Underestimating France Before Yom HaShoah

While the Middle East is a region in undeviating alteration, Europe has experienced this dynamic for millenniums. From the conquest of the Roman Empire to World War II to the recent Brexit Referendum, the European continent, and now their Union (EU), has much more geopolitical adjustment to embrace in the coming future. In the midst of the global reassessment of the Syrian Civil War as well as with heavy hearts we commemorate Yom HaShoah (Holocaust Remembrance Day). Though, in the wake of international conflict and uncertainty, we thought that the news out of the current 2017 French elections would be one of Russian intervention, instead we wake up to outcries of Holocaust denial from the French alt-right.

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Albert Dreyfus was a French Jewish artillery officer whose 1894 conviction sent echoes Europe’s Jewish community

This day of commemoration seems to bring out the worst of our collective Jewish memory. Both Diaspora and Israeli Jewry know that the French Republic of today is not the France we once knew. In the late 1800s, many European Jews desired to live the enlightened dream of being a true Frenchman, until the Dreyfus Affair revealed and unraveled our thought acceptance out from under us. The trial of Alfred Dreyfus was a prime example of in-your-face anti-Semitism. While high-ranking French military officials were concealing the contradicting evidence, Dreyfus was scapegoated and accused of sharing French military secrets with the Germans. This resulted in a conviction of treason, exiling Dreyfus to Devil’s Island in French Guiana.

Witnessing the trial was Viennese journalist Theodore Herzl. Herzl had moved from his birth country of Austria to escape mass anti-Semitism. Herzl had previously been lured to France with the sweet aroma of tolerance, only then did he realize at Dreyfus’ trial that Europe was vacant of refuge for the Jewish people. “If France, the bastion of emancipation, progress and universal socialism, can get caught up in a maelstrom of anti-Semitism and let the Parisian crowd chant ‘Kill the Jews!’ Where can they be safe once again, if not in their own country? Assimilation does not solve the problem because the Gentile world will not allow it as the Dreyfus affair has so clearly demonstrated…” – Der Judenstaat (The Jewish State), 1896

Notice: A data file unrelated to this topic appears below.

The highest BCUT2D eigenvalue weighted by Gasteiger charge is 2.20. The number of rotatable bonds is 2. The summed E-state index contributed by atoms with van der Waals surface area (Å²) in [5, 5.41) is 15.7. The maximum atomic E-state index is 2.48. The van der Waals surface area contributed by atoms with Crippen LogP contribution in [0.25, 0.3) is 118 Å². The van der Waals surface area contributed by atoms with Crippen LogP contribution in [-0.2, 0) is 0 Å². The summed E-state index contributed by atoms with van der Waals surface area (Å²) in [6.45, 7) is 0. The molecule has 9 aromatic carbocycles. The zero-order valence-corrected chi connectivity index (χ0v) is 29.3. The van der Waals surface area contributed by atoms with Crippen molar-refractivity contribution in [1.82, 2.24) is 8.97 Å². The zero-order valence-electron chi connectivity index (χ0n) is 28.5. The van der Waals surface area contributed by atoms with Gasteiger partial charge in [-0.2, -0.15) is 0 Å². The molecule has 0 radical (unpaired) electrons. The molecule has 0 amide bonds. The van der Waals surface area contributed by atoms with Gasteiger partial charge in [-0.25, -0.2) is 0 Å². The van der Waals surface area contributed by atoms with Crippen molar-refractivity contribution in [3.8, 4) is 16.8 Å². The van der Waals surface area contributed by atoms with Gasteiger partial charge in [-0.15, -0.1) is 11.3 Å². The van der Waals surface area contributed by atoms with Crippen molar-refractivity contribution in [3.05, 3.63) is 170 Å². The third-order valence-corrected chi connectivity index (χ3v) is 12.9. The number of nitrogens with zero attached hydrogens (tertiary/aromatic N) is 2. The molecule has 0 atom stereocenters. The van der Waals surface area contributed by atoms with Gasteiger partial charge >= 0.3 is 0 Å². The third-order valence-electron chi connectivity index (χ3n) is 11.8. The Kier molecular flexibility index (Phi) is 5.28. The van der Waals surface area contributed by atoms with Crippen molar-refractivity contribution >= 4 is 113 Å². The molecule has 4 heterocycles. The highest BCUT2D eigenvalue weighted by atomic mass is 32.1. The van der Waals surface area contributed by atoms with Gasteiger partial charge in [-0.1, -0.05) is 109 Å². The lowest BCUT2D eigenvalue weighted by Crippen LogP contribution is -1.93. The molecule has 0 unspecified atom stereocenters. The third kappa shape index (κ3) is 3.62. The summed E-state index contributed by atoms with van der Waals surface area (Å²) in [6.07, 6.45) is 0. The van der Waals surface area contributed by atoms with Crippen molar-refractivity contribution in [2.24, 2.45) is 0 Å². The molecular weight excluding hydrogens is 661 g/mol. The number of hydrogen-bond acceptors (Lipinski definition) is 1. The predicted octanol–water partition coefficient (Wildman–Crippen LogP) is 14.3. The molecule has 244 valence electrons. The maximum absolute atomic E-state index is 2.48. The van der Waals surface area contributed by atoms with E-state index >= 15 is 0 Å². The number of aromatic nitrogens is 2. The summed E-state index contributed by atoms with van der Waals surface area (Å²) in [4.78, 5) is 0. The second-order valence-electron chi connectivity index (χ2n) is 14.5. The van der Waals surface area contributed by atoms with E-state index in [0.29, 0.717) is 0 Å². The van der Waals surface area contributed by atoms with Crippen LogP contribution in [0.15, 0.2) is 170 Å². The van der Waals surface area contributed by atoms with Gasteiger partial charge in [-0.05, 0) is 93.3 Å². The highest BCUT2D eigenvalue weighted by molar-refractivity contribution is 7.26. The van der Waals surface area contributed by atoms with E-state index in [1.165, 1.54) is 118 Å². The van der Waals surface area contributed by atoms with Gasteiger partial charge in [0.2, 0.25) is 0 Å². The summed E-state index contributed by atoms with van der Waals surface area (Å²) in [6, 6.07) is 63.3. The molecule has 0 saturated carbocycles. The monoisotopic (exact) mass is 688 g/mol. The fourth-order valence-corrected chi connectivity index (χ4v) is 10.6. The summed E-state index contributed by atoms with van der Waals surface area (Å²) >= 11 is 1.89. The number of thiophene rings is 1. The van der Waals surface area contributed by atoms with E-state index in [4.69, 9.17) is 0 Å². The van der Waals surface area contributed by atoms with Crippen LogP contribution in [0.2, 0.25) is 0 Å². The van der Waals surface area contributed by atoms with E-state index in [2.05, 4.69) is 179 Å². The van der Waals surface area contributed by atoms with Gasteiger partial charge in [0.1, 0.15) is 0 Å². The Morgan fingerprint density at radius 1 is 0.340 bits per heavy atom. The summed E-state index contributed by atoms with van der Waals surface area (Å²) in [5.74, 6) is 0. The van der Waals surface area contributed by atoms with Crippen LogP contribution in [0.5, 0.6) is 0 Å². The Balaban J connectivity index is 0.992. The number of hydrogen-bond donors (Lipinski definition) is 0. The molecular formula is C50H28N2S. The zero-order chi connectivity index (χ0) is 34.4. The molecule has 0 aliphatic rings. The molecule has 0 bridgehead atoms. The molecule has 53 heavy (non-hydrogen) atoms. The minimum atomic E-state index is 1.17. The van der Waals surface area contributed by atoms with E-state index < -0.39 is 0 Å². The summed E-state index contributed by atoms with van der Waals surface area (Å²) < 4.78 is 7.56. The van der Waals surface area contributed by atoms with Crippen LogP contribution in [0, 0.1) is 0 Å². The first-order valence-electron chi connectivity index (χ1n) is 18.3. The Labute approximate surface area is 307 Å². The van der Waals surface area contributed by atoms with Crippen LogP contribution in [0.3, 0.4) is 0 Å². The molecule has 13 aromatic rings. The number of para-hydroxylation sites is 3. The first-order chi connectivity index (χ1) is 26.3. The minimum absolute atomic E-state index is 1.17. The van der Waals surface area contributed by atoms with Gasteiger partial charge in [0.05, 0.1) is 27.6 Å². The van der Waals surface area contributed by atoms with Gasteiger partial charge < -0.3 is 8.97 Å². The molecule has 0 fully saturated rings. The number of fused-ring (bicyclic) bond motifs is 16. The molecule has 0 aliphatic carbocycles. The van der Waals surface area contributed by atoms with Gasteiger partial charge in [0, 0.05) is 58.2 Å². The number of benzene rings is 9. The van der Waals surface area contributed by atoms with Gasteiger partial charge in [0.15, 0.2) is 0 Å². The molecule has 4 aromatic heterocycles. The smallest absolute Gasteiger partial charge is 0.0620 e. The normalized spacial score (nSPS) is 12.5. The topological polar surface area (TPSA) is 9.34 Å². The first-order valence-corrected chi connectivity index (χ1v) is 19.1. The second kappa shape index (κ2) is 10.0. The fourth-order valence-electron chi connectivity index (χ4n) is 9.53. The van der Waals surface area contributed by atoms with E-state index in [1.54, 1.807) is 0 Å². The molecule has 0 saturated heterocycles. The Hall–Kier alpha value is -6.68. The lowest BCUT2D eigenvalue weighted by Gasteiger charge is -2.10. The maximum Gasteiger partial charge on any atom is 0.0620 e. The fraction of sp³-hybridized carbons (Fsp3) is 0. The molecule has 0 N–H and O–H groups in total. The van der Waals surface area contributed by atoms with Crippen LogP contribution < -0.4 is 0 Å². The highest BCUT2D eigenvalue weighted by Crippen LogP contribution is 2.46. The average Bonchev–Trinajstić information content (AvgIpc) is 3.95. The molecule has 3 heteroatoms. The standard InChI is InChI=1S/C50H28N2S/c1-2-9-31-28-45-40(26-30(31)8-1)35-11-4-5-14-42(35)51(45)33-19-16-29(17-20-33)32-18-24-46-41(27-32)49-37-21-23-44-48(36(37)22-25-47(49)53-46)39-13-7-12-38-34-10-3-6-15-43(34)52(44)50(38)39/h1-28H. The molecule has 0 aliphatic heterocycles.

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Leader of the National Front Party Marine Le Pen

Today, Marine Le Pen and her National Front party have become the face of the French right. At a time of new vision in France, Le Pen has taken a stance against globalism but in this rallying cry, she has taken a stance against history. The content of her denial was the arrogant proclamation that the French authorities were not involved in an event on July 17, 1942 called Vel d’Hiv. The intent of the Nazis was to eliminate French Jewry overnight and transport them via trains to Auschwitz, like they had done in prior round-ups. At the Velodrome d’Hiver (Winter Velodrome), a Parisian indoor stadium, French police and other public officials relinquished the fate of 13,000 of French Jewry to the Nazis.

After the Allies had achieved victory in Europe, France was under reconstruction. With much influence from new premier Charles de Gaulle, who had been a French soldier in the First Great War, he then lead his people through a Nazi occupation in theSecond Great War. De Gaulle was able to give the French their country back as well as a guiding ideology; one that is neither on the right or the left. The new doctrine of France was built on a philosophy of emphasized sovereignty and unity.

In a time of campaigning, the National Front has encouraged French youth to be proud of their country and to give in to nationalism. Campaigning on nationalism in Europe does not have the greatest reputation, campaigning against facts is an utter blunder. Every nation has their flaws, denying them takes one farther away from redemption. Mirroring the Dreyfus Affair, the rounding-up of French Jewry at Vel d’Hiv, and the Syrian Civil War, there has been a great lack of outrage on Marine Le Pen’s faux pas.

For Yom HaShoah, we say “never again,” with Syria, Le Pen’s faux pas, and the lack of outrage at the faux pas, we are still failing to fulfill the decree. While White House Press Secretary Sean Spicer is taking heat, France is not being held accountable.

About the Author
Since 1982, Jeff Seidel has introduced thousands of Jewish college students to their first Shabbat experience as well as offered free tours and classes through his Jewish Student Centers at Hebrew U in Jerusalem, Tel Aviv University, Ben-Gurion University in Beersheba, and IDC in Herzliya. He has lived in Jerusalem’s Old City for over thirty years and connected tens of thousands to the Land of Israel. He has also authored “The Jewish Traveler's Resource Guide,” which lists Shabbat placement programs around the world.
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